The Jain principle of Aparigraha (non-possessiveness) also naturally makes Jainism a religion of environmental protection because creating all the material goods (stuff) that people own and use requires the mining of raw materials and the expenditure of energy which is usually derived from fossil fuels. Manufacturing also creates vast quantities of waste byproducts which are often toxic. The resources of 3 to 5 planet earths, using current mining and production processes, are required to give everyone the current standard of living of people in industrialized Western countries. We recognize that a pervasive culture of consumerism and greed is driving people to want larger homes and larger cars. Jains realized thousands of years ago that, beyond the necessities, owning more material goods does not make people happier and often causes harm to other living beings. Therefore, the Jain code of conduct for nuns and monks limits their possessions to sparse clothing and food containers. Jain lay people are taught to minimize their possessions. We recognize that the stuff that people buy contributes greatly to their carbon footprints. We exhort all people to strive diligently to reduce their consumption and therefore their carbon footprints.
We Jains invite everyone to make individual choices such as those below to reduce our contribution to climate change:
- Use a carbon footprint calculator to understand and reduce our negative impact on the environment
- Abstain from meat, eggs, and dairy products thereby minimizing use of water and avoiding toxic animal waste and methane
- Minimize food waste in our homes
- Transition to a lifestyle that relies less on car ownership e.g. walking, biking, car sharing and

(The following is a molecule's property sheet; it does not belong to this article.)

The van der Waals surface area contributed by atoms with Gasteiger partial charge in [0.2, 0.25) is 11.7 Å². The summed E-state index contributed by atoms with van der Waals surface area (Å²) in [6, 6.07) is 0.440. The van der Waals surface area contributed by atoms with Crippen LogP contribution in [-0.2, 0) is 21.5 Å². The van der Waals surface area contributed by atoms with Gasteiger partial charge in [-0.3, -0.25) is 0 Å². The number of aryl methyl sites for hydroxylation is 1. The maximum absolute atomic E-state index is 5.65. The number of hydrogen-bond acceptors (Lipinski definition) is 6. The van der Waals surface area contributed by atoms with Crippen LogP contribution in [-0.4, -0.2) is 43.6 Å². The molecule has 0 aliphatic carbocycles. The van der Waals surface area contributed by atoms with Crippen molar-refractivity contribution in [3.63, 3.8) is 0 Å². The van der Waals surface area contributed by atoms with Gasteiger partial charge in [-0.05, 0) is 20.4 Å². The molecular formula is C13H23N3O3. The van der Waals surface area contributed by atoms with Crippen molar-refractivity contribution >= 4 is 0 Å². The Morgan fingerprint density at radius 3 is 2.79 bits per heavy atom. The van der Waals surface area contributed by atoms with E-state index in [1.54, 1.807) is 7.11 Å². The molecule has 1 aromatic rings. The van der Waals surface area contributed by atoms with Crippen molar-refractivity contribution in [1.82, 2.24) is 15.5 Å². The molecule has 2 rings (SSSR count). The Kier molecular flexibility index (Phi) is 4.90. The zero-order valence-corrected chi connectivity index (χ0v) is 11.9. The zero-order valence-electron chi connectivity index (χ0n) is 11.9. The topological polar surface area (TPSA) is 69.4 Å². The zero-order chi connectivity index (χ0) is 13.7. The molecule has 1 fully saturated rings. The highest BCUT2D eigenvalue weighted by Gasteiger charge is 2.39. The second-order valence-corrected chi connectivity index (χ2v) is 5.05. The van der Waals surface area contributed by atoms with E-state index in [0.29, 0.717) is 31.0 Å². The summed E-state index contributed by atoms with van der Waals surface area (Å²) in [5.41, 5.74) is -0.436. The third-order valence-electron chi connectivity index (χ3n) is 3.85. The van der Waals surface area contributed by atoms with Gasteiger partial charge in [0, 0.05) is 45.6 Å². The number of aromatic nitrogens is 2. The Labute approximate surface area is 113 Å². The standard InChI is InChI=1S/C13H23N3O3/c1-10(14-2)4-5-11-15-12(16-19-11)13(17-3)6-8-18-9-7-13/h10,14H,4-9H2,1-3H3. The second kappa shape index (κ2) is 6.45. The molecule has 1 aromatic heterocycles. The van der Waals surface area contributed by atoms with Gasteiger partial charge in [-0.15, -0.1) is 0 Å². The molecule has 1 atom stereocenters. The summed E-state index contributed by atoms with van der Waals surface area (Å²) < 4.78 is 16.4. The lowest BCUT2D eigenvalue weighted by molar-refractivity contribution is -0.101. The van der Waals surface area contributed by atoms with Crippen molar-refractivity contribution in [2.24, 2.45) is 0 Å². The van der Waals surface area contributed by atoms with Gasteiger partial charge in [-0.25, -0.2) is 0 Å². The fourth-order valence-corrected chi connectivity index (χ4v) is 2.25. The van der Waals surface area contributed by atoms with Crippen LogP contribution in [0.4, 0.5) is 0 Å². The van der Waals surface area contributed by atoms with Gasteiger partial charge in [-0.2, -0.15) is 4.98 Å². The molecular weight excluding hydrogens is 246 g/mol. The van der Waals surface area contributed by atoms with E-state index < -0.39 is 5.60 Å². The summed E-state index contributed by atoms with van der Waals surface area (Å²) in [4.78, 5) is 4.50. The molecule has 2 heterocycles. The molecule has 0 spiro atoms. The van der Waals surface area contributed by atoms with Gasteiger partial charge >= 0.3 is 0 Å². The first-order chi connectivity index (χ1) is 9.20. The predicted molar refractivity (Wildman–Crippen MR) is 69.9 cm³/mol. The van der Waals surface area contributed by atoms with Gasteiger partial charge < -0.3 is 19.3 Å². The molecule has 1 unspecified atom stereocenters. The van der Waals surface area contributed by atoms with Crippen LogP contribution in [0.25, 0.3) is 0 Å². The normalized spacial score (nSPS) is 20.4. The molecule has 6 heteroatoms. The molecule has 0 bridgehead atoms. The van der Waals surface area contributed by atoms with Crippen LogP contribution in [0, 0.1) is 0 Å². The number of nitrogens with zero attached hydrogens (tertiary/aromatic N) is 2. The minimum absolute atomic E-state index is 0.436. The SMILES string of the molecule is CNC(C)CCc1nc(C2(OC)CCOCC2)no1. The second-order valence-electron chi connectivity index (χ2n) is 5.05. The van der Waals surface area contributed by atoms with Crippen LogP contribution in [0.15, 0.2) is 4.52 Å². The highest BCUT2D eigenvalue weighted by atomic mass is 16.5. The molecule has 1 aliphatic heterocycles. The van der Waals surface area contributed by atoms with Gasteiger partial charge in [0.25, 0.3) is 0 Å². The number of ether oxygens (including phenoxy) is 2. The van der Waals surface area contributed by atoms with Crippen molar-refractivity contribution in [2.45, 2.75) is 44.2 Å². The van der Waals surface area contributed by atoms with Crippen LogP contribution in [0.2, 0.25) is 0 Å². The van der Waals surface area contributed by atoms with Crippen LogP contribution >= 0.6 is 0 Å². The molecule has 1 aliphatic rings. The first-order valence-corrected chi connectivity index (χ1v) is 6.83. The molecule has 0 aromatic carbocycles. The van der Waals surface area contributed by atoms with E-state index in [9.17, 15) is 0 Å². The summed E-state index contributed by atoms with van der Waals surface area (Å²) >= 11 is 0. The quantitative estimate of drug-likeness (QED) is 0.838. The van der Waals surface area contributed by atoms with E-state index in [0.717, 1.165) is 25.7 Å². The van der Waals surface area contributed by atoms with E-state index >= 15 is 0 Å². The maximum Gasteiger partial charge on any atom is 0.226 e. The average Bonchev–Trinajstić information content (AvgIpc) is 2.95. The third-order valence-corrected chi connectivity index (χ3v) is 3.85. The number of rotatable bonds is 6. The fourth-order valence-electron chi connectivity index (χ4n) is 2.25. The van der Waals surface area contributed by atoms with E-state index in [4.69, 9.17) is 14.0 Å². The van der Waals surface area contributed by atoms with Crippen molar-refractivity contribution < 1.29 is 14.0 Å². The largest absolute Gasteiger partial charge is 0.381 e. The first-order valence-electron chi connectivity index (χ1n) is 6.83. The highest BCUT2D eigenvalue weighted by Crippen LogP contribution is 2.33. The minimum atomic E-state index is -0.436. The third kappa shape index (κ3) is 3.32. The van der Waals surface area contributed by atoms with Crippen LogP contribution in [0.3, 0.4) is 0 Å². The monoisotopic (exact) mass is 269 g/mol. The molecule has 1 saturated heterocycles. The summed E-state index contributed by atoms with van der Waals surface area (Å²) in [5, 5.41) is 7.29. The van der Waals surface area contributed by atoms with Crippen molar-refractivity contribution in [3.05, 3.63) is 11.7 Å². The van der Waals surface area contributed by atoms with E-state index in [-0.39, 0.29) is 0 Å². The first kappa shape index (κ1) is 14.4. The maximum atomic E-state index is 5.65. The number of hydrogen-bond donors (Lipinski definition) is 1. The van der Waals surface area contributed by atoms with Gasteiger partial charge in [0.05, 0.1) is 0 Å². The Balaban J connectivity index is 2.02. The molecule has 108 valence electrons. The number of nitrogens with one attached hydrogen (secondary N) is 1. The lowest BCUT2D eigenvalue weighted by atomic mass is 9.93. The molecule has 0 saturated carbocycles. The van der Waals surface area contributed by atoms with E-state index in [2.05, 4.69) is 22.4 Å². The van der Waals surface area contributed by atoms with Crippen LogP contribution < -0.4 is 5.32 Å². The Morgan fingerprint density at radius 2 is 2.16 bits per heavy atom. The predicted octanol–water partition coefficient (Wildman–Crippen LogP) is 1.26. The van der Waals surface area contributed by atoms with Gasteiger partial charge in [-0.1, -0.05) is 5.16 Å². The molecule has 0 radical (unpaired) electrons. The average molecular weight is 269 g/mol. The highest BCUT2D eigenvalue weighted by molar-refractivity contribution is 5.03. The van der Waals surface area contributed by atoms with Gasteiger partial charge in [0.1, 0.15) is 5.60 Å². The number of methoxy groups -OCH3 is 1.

maximizes the use of public transportation
- If we must drive, do so using hybrid or fully electric vehicles, or at least choose very efficient fossil fuel
cars and reduce our carbon emitting road trips
- Reduce our air travel
- Live in smaller homes, use energy saving technologies and use renewable energy sources such as solar
- Buy and own fewer material goods, refusing what we don’t need, reducing what we use, recycling what we can and disposing of the little trash that we generate in a way that minimally hurts other living beings
- Consider how our work or business can benefit the climate for all living beings
We ask our Jain communities to commit to the following actions:
- Continue to educate ourselves and our children about the climate crisis, both in our temples and communities and in our secular schools and workplaces
- Serve only vegan food and use only vegan items in rituals such as aartis and pujas in temple
- Minimize food waste in our community events
- Consider the availability of public transportation in the planning of where to locate temples and conventions
- Facilitate the arrangement of carpools for people to get to the temple while minimizing greenhouse gas emissions and ensure availability of nearby electric car chargers
- Eliminate the use of polystyrene and single use plastics in serving of food; use reusable plates and cutlery where possible and otherwise use compostable or biodegradable products only, to minimize waste in our landfills
- Use energy saving technologies and renewable energy such as electricity rather than natural gas for cooking and solar energy to power our temples
We also add our voices to the global environmental movement to promote national and global policies to reduce emission of greenhouse gases and reverse climate change. We agree with climate scientists that CO2 concentrations need to return to below 350 parts per million in the atmosphere in order to prevent human and animal suffering from natural catastrophes, such as fires, massive hurricanes, droughts and flooding of low lying lands, mass migration, civil unrest and other likely consequences of the climate crisis.